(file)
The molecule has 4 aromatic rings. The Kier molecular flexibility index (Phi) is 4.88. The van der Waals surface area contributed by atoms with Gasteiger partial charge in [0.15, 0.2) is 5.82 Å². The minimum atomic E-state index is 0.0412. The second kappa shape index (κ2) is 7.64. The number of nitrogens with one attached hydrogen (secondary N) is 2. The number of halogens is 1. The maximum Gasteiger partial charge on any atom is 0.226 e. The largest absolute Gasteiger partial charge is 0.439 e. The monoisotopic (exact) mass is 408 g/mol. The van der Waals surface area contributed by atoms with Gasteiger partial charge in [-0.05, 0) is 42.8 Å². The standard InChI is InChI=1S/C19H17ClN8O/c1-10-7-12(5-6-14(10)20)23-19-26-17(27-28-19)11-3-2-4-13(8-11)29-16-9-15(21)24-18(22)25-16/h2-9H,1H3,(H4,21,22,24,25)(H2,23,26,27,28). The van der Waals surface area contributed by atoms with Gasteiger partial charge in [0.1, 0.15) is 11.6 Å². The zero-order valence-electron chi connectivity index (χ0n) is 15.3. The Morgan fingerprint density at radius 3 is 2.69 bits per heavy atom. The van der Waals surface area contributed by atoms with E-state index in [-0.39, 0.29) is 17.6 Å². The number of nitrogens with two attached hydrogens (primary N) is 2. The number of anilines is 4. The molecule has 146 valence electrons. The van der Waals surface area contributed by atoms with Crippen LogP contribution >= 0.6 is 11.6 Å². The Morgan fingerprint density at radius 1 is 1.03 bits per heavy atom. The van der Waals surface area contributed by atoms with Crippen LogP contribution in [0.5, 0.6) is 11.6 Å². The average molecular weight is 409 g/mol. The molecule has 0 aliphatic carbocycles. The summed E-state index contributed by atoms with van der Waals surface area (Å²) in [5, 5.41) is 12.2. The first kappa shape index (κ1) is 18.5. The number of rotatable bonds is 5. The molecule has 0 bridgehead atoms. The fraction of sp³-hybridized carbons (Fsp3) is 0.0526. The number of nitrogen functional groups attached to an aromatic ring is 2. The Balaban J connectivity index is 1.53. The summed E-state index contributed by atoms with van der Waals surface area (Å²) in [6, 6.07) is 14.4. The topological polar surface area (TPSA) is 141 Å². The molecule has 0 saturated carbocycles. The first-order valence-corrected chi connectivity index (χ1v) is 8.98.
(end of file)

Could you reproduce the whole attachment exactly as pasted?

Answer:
The molecule has 4 aromatic rings. The Kier molecular flexibility index (Phi) is 4.88. The van der Waals surface area contributed by atoms with Gasteiger partial charge in [0.15, 0.2) is 5.82 Å². The minimum atomic E-state index is 0.0412. The second kappa shape index (κ2) is 7.64. The number of nitrogens with one attached hydrogen (secondary N) is 2. The number of halogens is 1. The maximum Gasteiger partial charge on any atom is 0.226 e. The largest absolute Gasteiger partial charge is 0.439 e. The monoisotopic (exact) mass is 408 g/mol. The van der Waals surface area contributed by atoms with Gasteiger partial charge in [-0.05, 0) is 42.8 Å². The standard InChI is InChI=1S/C19H17ClN8O/c1-10-7-12(5-6-14(10)20)23-19-26-17(27-28-19)11-3-2-4-13(8-11)29-16-9-15(21)24-18(22)25-16/h2-9H,1H3,(H4,21,22,24,25)(H2,23,26,27,28). The van der Waals surface area contributed by atoms with Gasteiger partial charge in [0.1, 0.15) is 11.6 Å². The zero-order valence-electron chi connectivity index (χ0n) is 15.3. The Morgan fingerprint density at radius 3 is 2.69 bits per heavy atom. The van der Waals surface area contributed by atoms with E-state index in [-0.39, 0.29) is 17.6 Å². The number of nitrogens with two attached hydrogens (primary N) is 2. The number of anilines is 4. The molecule has 146 valence electrons. The van der Waals surface area contributed by atoms with Crippen LogP contribution >= 0.6 is 11.6 Å². The Morgan fingerprint density at radius 1 is 1.03 bits per heavy atom. The van der Waals surface area contributed by atoms with Crippen LogP contribution in [0.5, 0.6) is 11.6 Å². The average molecular weight is 409 g/mol. The molecule has 0 aliphatic carbocycles. The summed E-state index contributed by atoms with van der Waals surface area (Å²) in [5, 5.41) is 12.2. The first kappa shape index (κ1) is 18.5. The number of rotatable bonds is 5. The molecule has 0 bridgehead atoms. The fraction of sp³-hybridized carbons (Fsp3) is 0.0526. The number of nitrogen functional groups attached to an aromatic ring is 2. The Balaban J connectivity index is 1.53. The summed E-state index contributed by atoms with van der Waals surface area (Å²) in [6, 6.07) is 14.4. The topological polar surface area (TPSA) is 141 Å². The molecule has 0 saturated carbocycles. The first-order valence-corrected chi connectivity index (χ1v) is 8.98.